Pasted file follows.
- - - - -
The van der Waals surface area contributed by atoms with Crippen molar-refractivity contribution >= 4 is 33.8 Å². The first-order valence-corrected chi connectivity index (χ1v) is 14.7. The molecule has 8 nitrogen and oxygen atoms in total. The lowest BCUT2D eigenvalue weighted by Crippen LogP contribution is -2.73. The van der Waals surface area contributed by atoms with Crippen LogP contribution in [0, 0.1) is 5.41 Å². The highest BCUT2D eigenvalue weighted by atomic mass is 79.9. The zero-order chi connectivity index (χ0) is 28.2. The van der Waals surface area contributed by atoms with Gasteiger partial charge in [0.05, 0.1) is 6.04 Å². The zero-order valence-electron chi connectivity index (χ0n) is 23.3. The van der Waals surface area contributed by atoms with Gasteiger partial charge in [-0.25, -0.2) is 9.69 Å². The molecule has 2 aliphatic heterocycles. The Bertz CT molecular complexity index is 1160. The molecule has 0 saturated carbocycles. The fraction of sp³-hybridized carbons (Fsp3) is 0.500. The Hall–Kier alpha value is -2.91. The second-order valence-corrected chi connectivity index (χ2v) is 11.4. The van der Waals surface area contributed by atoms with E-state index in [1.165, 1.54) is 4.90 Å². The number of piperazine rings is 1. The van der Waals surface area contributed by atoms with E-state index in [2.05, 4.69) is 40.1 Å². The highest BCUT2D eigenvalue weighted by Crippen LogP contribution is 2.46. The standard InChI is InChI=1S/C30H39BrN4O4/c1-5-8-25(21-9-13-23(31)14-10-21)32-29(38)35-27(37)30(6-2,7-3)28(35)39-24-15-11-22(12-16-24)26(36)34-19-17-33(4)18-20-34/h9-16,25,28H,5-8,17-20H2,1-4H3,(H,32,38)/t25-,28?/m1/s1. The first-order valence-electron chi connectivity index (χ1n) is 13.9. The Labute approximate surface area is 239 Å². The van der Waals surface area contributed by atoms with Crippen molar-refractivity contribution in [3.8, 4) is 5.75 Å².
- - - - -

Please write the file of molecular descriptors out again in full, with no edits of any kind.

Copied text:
The van der Waals surface area contributed by atoms with Crippen molar-refractivity contribution >= 4 is 33.8 Å². The first-order valence-corrected chi connectivity index (χ1v) is 14.7. The molecule has 8 nitrogen and oxygen atoms in total. The lowest BCUT2D eigenvalue weighted by Crippen LogP contribution is -2.73. The van der Waals surface area contributed by atoms with Crippen LogP contribution in [0, 0.1) is 5.41 Å². The highest BCUT2D eigenvalue weighted by atomic mass is 79.9. The zero-order chi connectivity index (χ0) is 28.2. The van der Waals surface area contributed by atoms with Gasteiger partial charge in [0.05, 0.1) is 6.04 Å². The zero-order valence-electron chi connectivity index (χ0n) is 23.3. The van der Waals surface area contributed by atoms with Gasteiger partial charge in [-0.25, -0.2) is 9.69 Å². The molecule has 2 aliphatic heterocycles. The Bertz CT molecular complexity index is 1160. The molecule has 0 saturated carbocycles. The fraction of sp³-hybridized carbons (Fsp3) is 0.500. The Hall–Kier alpha value is -2.91. The second-order valence-corrected chi connectivity index (χ2v) is 11.4. The van der Waals surface area contributed by atoms with E-state index in [1.165, 1.54) is 4.90 Å². The number of piperazine rings is 1. The van der Waals surface area contributed by atoms with E-state index in [2.05, 4.69) is 40.1 Å². The highest BCUT2D eigenvalue weighted by Crippen LogP contribution is 2.46. The standard InChI is InChI=1S/C30H39BrN4O4/c1-5-8-25(21-9-13-23(31)14-10-21)32-29(38)35-27(37)30(6-2,7-3)28(35)39-24-15-11-22(12-16-24)26(36)34-19-17-33(4)18-20-34/h9-16,25,28H,5-8,17-20H2,1-4H3,(H,32,38)/t25-,28?/m1/s1. The first-order valence-electron chi connectivity index (χ1n) is 13.9. The Labute approximate surface area is 239 Å². The van der Waals surface area contributed by atoms with Crippen molar-refractivity contribution in [3.8, 4) is 5.75 Å².